Of course, time does not stand still. And since 2014, a fourth slot has opened up for contemporary chamber-scale pieces targeting new audiences. In January, HOT scored a coup with Laura Kaminsky's As One, a runaway hit across America since its premiere in New York in 2014. For extra points, the company reunited the original cast of two, Kelly Markgraf and Sasha Cooke, as the transgender woman Hannah "before" and "after."
The As One project bore the stamp of Akina's British successor Simon Crookall, who signed on as executive director in 2013, following stints with the Queen's Hall in Edinburgh and the Indianapolis Orchestra. At present, his programming seems otherwise very consistent with the company's traditions. In February, a Victorian-style revival of Donizetti's gentle knockabout farce La Fille du Régiment, showcased the internationally acclaimed Audrey Luna (a Hawaii resident) and Michele Angelini in exuberant form. The closing show of the season should prove more distinctive. Directed by Tomer Zvulun and designed by Erhard Rom, the five-city coproduction of Eugene Onegin stars Ryan McKinny, the original Amfortas of Bayreuth's latest Parsifal, in his role debut as Tchaikovsky's self-defeating antihero.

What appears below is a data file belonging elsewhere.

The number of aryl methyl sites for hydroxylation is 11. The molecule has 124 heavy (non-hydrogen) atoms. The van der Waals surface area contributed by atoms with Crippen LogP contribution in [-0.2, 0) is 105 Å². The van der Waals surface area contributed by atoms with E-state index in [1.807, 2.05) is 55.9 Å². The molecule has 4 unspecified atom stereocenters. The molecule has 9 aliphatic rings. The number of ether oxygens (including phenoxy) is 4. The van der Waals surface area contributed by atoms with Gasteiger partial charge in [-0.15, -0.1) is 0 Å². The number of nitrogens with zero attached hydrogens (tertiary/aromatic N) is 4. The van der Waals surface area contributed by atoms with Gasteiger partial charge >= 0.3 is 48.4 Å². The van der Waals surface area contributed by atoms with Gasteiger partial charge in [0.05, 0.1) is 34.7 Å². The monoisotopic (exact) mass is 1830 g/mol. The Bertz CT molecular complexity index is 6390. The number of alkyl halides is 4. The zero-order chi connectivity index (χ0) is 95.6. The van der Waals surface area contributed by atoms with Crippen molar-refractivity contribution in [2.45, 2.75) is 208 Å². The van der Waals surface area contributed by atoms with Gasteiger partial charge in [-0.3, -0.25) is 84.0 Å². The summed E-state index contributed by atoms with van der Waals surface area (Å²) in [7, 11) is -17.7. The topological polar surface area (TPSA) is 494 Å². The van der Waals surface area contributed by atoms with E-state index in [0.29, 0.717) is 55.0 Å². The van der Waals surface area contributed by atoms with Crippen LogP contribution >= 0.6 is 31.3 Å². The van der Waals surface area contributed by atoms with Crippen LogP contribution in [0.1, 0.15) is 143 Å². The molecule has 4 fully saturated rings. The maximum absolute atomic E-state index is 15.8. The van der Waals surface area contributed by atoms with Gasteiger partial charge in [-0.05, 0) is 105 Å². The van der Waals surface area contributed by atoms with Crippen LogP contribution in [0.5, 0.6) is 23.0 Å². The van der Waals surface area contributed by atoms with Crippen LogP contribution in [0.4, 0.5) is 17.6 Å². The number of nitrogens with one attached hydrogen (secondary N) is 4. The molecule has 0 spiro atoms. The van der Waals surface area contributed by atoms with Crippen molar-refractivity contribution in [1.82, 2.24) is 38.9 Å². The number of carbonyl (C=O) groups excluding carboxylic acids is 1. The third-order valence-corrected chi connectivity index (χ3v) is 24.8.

Crookall's recent announcement from the stage of next season's repertory—Roméo et Juliette, Le Nozze di Figaro, and La Traviata—brought loud oohs of satisfaction from the festive Sunday-afternoon crowd. After that, the crystal ball grows dim. The city of Honolulu is contemplating an 18-month, $700-million upgrade of the entire Blaisdell campus (which also houses an arena, conference facilities, and an exhibition hall), beginning January 1, 2020. In all Hawaii, no comparable theater exists. Concert opera, with the orchestra onstage, may be possible at the Hawaii Theatre, an old vaudeville house lacking backstage space and an adequate pit. Or it may be a case of piecing together a season of intimate, site-specific productions in venues all over town.
And who is to say that may not be just the jolt HOT needs now? After all, the core audience is dwindling faster than new recruits are materializing. But take the case of As One, staged in a cruise terminal. Curious newcomers cheered, and they were not alone. "Amazing," a skeptical board member told Crookall. "I've never seen anything like it. I guess I'm going to have to trust you."